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  • Dylan Anderson

UPDATE: Steamboat Council member Buccino says he is quitting role with Discovery Land Company

Shortly after the initial publication of this story, Steamboat Springs Council member Michael Buccino told The Yampa Valley Bugle he was stepping down from the role his colleagues expressed unease about on Tuesday.

Editor's Note: Shortly after the initial publication of this story, Steamboat Springs City Council member Michael Buccino reached out to the Bugle to say he was quitting his role with Discovery Land Company. This story was updated at 9:30 a.m. on July 10. The original version of the story is below.

Steamboat Springs City Council member Michael Buccino says he is quitting a paid role with developer Discovery Land Company on Wednesday morning, after his fellow council members expressed unease about the role during a work session on Tuesday night.

"Having talked to my colleagues and the potential perceived conflicts and the stress that they are going to have to go under because of my decision is what's really the main issue," Buccino said. "I don't need to have my decision working for [Discovery Land Company] to effect all of city council in the way it has and they made that a point last night."

After last nights meeting, Buccino said he reflected on the conversation with his family and decided that his work on council was more important to him.

Buccino said he still believes in the project, but decided he wanted to prioritize efforts he has made on council over work with the Stagecoach Mountain Ranch developer. One position council indicated they would remove Buccino from on Tuesday was the Innovative Transportation Task Force, which Buccino has been on for five years. That group is working to form a regional transportation, an issue that Buccino said is really important to him.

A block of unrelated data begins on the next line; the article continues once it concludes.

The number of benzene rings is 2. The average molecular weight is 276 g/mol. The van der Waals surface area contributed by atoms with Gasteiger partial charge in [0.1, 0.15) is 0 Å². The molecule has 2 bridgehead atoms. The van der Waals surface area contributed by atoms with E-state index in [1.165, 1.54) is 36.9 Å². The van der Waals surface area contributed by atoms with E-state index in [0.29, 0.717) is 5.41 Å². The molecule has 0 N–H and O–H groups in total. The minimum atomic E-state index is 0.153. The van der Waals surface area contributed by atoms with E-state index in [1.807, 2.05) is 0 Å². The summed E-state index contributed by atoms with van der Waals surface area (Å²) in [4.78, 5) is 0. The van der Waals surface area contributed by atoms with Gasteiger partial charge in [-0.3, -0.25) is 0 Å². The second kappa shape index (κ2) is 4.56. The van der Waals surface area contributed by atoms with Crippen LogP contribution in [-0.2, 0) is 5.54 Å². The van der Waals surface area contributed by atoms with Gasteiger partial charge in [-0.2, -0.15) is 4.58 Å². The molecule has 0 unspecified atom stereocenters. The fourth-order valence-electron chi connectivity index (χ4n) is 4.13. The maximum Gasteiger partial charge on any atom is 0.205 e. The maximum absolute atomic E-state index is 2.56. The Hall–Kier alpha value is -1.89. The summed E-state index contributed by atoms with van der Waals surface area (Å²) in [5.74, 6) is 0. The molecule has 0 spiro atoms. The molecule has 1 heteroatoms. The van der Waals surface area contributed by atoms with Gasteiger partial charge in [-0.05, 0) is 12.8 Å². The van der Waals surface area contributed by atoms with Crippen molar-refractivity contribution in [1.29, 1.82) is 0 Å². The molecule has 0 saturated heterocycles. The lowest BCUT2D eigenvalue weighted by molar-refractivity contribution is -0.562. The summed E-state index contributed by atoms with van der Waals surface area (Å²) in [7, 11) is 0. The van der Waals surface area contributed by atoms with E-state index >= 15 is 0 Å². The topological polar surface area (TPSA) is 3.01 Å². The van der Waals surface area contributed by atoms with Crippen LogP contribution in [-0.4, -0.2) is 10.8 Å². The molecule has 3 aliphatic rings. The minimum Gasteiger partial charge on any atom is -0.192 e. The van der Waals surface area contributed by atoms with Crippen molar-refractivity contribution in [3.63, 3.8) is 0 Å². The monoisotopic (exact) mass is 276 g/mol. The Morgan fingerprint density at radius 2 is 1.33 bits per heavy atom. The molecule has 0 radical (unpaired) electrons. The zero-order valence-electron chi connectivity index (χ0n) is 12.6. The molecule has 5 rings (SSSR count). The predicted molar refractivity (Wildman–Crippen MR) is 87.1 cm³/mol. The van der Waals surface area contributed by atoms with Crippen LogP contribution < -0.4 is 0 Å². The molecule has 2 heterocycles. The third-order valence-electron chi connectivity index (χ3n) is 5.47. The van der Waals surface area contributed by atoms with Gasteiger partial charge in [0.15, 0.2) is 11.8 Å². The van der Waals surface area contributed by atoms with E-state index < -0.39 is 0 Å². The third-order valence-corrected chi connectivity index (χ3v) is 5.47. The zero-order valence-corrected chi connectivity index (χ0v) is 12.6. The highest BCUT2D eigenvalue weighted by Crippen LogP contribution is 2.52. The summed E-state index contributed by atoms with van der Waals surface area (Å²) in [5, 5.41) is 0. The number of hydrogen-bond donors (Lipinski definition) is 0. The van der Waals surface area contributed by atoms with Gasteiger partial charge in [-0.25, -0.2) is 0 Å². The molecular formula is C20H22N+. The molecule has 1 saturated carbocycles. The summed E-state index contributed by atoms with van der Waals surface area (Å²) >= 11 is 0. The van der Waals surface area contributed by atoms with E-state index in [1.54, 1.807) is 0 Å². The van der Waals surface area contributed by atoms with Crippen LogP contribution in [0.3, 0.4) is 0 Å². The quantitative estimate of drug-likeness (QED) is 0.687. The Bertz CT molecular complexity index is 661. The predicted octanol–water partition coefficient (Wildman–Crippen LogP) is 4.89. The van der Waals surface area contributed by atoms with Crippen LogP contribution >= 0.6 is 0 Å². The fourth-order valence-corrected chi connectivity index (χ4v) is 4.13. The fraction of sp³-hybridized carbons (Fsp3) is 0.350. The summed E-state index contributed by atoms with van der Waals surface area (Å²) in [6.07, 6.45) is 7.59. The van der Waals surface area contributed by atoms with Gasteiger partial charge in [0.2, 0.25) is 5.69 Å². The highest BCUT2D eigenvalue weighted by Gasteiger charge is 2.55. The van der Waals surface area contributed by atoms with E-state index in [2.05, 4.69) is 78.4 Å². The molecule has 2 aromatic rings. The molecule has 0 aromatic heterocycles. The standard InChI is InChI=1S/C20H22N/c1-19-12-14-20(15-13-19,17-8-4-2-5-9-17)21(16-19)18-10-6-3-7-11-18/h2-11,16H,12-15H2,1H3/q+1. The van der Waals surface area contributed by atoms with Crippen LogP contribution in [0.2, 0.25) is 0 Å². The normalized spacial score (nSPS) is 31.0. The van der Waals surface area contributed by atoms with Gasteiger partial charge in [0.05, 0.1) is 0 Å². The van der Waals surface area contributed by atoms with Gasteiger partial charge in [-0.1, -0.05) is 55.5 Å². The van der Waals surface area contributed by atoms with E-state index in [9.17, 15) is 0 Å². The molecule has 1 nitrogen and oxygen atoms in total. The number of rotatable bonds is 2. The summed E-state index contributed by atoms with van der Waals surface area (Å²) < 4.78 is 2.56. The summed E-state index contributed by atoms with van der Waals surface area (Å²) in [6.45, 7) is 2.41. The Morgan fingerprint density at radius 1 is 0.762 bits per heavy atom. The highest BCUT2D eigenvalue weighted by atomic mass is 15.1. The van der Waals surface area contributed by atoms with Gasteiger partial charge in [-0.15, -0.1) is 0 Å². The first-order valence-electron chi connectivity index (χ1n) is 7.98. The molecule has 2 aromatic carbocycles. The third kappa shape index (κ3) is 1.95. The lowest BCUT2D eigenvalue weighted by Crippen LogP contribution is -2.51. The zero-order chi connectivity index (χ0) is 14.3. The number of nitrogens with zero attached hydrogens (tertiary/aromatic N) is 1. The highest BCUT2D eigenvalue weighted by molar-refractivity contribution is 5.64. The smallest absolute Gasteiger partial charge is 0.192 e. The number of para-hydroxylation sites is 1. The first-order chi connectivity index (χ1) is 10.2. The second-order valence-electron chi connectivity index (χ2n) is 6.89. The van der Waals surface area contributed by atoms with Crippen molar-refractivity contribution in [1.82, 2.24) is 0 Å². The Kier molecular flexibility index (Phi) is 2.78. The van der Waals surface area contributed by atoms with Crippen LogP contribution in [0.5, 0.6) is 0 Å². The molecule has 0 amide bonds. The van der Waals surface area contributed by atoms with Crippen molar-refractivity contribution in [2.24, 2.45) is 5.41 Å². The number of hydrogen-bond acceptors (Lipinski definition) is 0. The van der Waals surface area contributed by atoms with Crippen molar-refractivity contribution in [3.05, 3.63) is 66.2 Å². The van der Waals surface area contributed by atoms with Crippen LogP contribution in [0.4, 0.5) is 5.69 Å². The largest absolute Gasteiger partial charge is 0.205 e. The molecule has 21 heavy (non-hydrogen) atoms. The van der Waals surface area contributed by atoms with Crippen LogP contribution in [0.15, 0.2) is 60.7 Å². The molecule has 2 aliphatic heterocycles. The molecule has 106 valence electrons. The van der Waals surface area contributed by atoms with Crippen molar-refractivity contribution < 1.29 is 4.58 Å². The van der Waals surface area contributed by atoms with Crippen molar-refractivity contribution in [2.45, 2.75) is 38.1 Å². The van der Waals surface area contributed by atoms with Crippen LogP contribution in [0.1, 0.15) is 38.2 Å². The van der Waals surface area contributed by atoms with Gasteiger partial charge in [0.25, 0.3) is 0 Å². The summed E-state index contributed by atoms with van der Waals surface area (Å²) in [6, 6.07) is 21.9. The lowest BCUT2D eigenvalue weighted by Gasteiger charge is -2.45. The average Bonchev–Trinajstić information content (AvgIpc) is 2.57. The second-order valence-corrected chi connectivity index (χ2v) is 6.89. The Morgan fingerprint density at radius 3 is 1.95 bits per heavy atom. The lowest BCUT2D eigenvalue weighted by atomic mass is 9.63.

"I'm not going to stop doing council, if I am going to pick one of the two, I am going to stick with council and let [Discovery] find someone else," Buccino said. "City council and this community means more to me."

Buccino said he intended to remain on both transportation task force and the Yampa Valley Airport Commission and planned to call Council President Gail Garey to talk about appointments it on Wednesday morning. Council did not officially remove Buccino from any appointments on Tuesday, rather that was planned for a resolution at an upcoming meeting.

"It's related to the city council feel that I'm putting them under pressure, I shouldn't do that," Buccino said. "I'm not done being city council yet."


Steamboat Springs City Council member Michael Buccino will step down from two council-appointed roles after his fellow members agreed his paid position with Stagecoach developer Discovery Land Company could pose a perceived conflict of interest.

Council met for a work session Tuesday where several members expressed their unease with Buccino’s decision to take a paid position as a community relations manager for the Stagecoach Mountain Ranch project. While each council member affirmed that they didn’t question Buccino’s integrity, they acknowledged they needed to put guardrails around the relationship.  

While he said he would willingly step away from the two positions, Buccino repeatedly denied that there was any conflict of interest and dismissed the potential of a perceived conflict. If one ever arose, he assured his fellow council members he would recuse himself and inform them of the potential conflict.

“The word perceived is what I disagree with. Your perception is not my perception,” Buccino said.

“What if it is the community’s perception?” Council member Dakotah McGinlay asked.

“Again, your perception is not my perception and I have the right and the legal right to take this job,” Buccino responded.  

Council members will replace Buccino on the Yampa Valley Airport Commission and Innovative Transportation Task Force, a move that will be made official with a resolution at a future meeting. These two roles were seen by council members as having greater risk for a perceived conflict than others due to how they could relate to the Stagecoach project.

The rational for removing Buccino from the airport commission was that developers of a community targeting ultra-wealthy residents may have in interest in increasing private jet amenities in the valley, a strategic decision that the airport commission would be the key stakeholder on.